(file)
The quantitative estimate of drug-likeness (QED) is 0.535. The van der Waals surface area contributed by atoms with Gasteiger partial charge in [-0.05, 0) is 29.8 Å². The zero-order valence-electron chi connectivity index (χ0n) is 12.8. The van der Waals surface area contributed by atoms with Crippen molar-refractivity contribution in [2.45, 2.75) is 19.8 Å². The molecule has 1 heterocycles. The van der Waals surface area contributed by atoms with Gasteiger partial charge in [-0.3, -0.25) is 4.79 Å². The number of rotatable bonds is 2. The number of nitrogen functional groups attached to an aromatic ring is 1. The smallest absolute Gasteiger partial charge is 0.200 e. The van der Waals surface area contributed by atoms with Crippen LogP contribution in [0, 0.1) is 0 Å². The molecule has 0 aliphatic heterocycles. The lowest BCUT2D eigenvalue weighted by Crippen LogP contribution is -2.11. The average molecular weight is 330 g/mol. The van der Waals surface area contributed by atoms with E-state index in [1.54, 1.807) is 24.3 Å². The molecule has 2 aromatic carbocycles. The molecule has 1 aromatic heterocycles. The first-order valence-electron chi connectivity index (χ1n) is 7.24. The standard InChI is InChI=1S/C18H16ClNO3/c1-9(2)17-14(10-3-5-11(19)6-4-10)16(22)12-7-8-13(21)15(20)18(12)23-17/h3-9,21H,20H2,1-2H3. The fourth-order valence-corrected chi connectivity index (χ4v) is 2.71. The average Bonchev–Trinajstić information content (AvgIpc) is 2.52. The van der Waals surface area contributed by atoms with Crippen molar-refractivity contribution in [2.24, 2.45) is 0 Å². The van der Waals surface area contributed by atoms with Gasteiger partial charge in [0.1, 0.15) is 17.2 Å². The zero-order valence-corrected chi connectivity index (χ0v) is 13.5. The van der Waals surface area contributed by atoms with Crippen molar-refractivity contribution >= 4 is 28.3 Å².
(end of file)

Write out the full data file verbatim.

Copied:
The quantitative estimate of drug-likeness (QED) is 0.535. The van der Waals surface area contributed by atoms with Gasteiger partial charge in [-0.05, 0) is 29.8 Å². The zero-order valence-electron chi connectivity index (χ0n) is 12.8. The van der Waals surface area contributed by atoms with Crippen molar-refractivity contribution in [2.45, 2.75) is 19.8 Å². The molecule has 1 heterocycles. The van der Waals surface area contributed by atoms with Gasteiger partial charge in [-0.3, -0.25) is 4.79 Å². The number of rotatable bonds is 2. The number of nitrogen functional groups attached to an aromatic ring is 1. The smallest absolute Gasteiger partial charge is 0.200 e. The van der Waals surface area contributed by atoms with Crippen LogP contribution in [0, 0.1) is 0 Å². The molecule has 0 aliphatic heterocycles. The lowest BCUT2D eigenvalue weighted by Crippen LogP contribution is -2.11. The average molecular weight is 330 g/mol. The van der Waals surface area contributed by atoms with E-state index in [1.54, 1.807) is 24.3 Å². The molecule has 2 aromatic carbocycles. The molecule has 1 aromatic heterocycles. The first-order valence-electron chi connectivity index (χ1n) is 7.24. The standard InChI is InChI=1S/C18H16ClNO3/c1-9(2)17-14(10-3-5-11(19)6-4-10)16(22)12-7-8-13(21)15(20)18(12)23-17/h3-9,21H,20H2,1-2H3. The fourth-order valence-corrected chi connectivity index (χ4v) is 2.71. The average Bonchev–Trinajstić information content (AvgIpc) is 2.52. The van der Waals surface area contributed by atoms with Crippen molar-refractivity contribution in [2.24, 2.45) is 0 Å². The van der Waals surface area contributed by atoms with Gasteiger partial charge in [0.1, 0.15) is 17.2 Å². The zero-order valence-corrected chi connectivity index (χ0v) is 13.5. The van der Waals surface area contributed by atoms with Crippen molar-refractivity contribution >= 4 is 28.3 Å².